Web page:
Beyond the Obvious …Quality of Life Includes Great People
To evaluate Volusia County’s quality of life, you’ll want to consider its natural, economic, social and cultural offerings. And then, residents say, look beyond all that to the really important stuff: the essential character of the people.
Most people here agree on the big-picture quality of life elements. In Volusia County and Daytona Beach, a depth and breadth of choice is evident in every area, from music and art, to recreation and sports, from dining to shopping; and you don’t have to be over-burdened with money to enjoy many of these things. Housing is affordable, traffic is light, most attractions are reasonably priced (many are free), and getting out and doing things is easy.
“This is an unparalleled area for a high quality of life.”
~ John Albright,
President & CEO,
Consolidated-Tomoka Land Co.
John Albright, president and CEO of Consolidated-Tomoka Land Co., says Daytona Beach has all the backbone elements of a small city and many other advantages you might not expect to find, such as direct flights on large planes to Charlotte, New York and Atlanta, easy access to major interstates, universities offering continuing education, and two large hospital systems.
“In addition, there are miles of beachfront that you can access easily, and an environment that provides people with all kinds of recreational opportunities,” Albright says. “We have unique assets available to those living and doing business here.”
Music would be at the top of many people’s quality of life list.Think of Daytona Beach music and you think of the Allman Brothers, and lately, of Florida Georgia Line and Brian Kelley, or Kaleb Lee of “The Voice.” Music is in the city’s DNA, with great tribute bands playing free concerts all summer long at the historic Bandshell on the beach, at Jackie Robinson Ballpark, at Bruce Rossmeyer’s Destination Daytona where Harley lovers gather, and at Victory Circle at One Daytona.
Clubs, restaurants and museums, too, are alive with music throughout the year, as are festivals celebrating everything from kites to classic cars to cats. In fact, there are more celebrations and festivals than weeks in the year. For international music stars, it’s the Hard Rock Hotel, the Peabody Auditorium, Ocean Center and the Country 500 Music Festival.
Classical music is alive here, too. “The Daytona Beach Symphony Society has brought classical and modern music, dance and opera to the Daytona Beach area since 1952,” says Shirley Okhovatian, board member and past president of the Daytona Beach Symphony Society. Outreach programs offer young people, seniors, and those with special needs a way to experience these world-class performances.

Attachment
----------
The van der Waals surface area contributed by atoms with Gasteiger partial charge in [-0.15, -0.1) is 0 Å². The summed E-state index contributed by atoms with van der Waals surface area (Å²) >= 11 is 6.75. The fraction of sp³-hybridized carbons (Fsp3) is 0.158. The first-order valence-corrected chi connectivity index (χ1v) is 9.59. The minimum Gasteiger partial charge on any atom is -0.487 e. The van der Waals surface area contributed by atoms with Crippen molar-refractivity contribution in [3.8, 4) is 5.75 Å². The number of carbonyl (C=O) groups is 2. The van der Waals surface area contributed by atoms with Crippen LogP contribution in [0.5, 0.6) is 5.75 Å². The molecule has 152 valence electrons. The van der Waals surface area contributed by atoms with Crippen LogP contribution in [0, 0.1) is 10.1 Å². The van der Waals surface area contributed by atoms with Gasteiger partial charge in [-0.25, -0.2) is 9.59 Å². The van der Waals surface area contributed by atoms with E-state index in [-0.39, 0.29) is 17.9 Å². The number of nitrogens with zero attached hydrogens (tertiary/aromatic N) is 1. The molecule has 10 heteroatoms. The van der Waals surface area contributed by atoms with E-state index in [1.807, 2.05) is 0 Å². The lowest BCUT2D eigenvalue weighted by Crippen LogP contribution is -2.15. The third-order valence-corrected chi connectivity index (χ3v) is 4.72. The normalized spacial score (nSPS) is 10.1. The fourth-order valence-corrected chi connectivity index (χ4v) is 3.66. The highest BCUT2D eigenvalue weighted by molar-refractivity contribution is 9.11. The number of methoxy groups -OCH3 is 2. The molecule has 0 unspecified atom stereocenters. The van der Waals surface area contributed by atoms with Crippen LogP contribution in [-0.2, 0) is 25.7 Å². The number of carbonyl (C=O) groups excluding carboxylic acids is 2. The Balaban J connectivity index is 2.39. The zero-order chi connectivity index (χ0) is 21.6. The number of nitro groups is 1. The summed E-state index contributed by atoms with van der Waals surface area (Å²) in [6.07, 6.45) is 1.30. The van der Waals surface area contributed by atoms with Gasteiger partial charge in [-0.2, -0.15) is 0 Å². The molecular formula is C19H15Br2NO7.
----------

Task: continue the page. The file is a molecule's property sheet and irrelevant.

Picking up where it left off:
Athletes and sport fans enjoy a wide variety of amateur and pro options. Golf Digest named Daytona Beach one of the top 15 places for golf in the country, with great weather year-round and a choice of championship private and public courses. The Ladies Professional Golf Association chose this as its international headquarters.
In June, football fans saw the 2018 Super Regional Combine at Daytona Beach Municipal Stadium and also watched the Stetson Hatters knock it out of the park in DeLand as they advanced to the NCAA Super Regionals. Fans of minor league baseball catch the Daytona Tortugas, the Class A-Advanced affiliate of the Cincinnati Reds, at Jackie Robinson Ballpark.
Whatever the watersport,it’s here, with a choice of the Atlantic Ocean, the Intracoastal Waterway and inland lakes and rivers. Boats of all kinds and sizes are offered for rent at marinas, fish camps and most parks, letting residents discover the many unique ecosystems of Volusia. Offshore, scuba dive among artificial reefs, explore sunken wrecks, or charter a fishing boat and land that sailfish. For a land-based water experience, there’s the Marine Science Center in Ponce Inlet, where everybody loves the stingray touch pool.
City, state and national parks are tucked into unexpected spaces: some as primitive as when the Timucuan Indians lived here. Some with historical oak trees reminiscent of Civil War boat works, others with remnants of Seminole Indian wars, sugar mill plantations and indigo farms to explore. Gemini Springs, Blue Spring or DeLeon Springs, where you can make your own pancakes from stone-ground flour at a tabletop grill in a historic mill. In Tomoka State Park, shelter in a hammock of live oaks, see a 40-foot shell midden created by long-ago Indian inhabitants, and see the 45-foot statue of Chief Tomokie, created by the late artist Fred Dana March. Art — natural and man-made — is an integral part of life here, with the Museum of Arts & Sciences, Daytona Beach, the primary art, science and history museum in Central Florida. The Root and Brown families, long-time Volusia residents, have played significant roles in supporting the museum through the years. The Root Family Museum, within MOAS, features restored railroad and antique cars and the largest collection in Florida of Coca-Cola memorabilia. New on the MOAS campus is the Cici and Hyatt Brown Museum of Art, with the world’s largest collection of Florida-based art.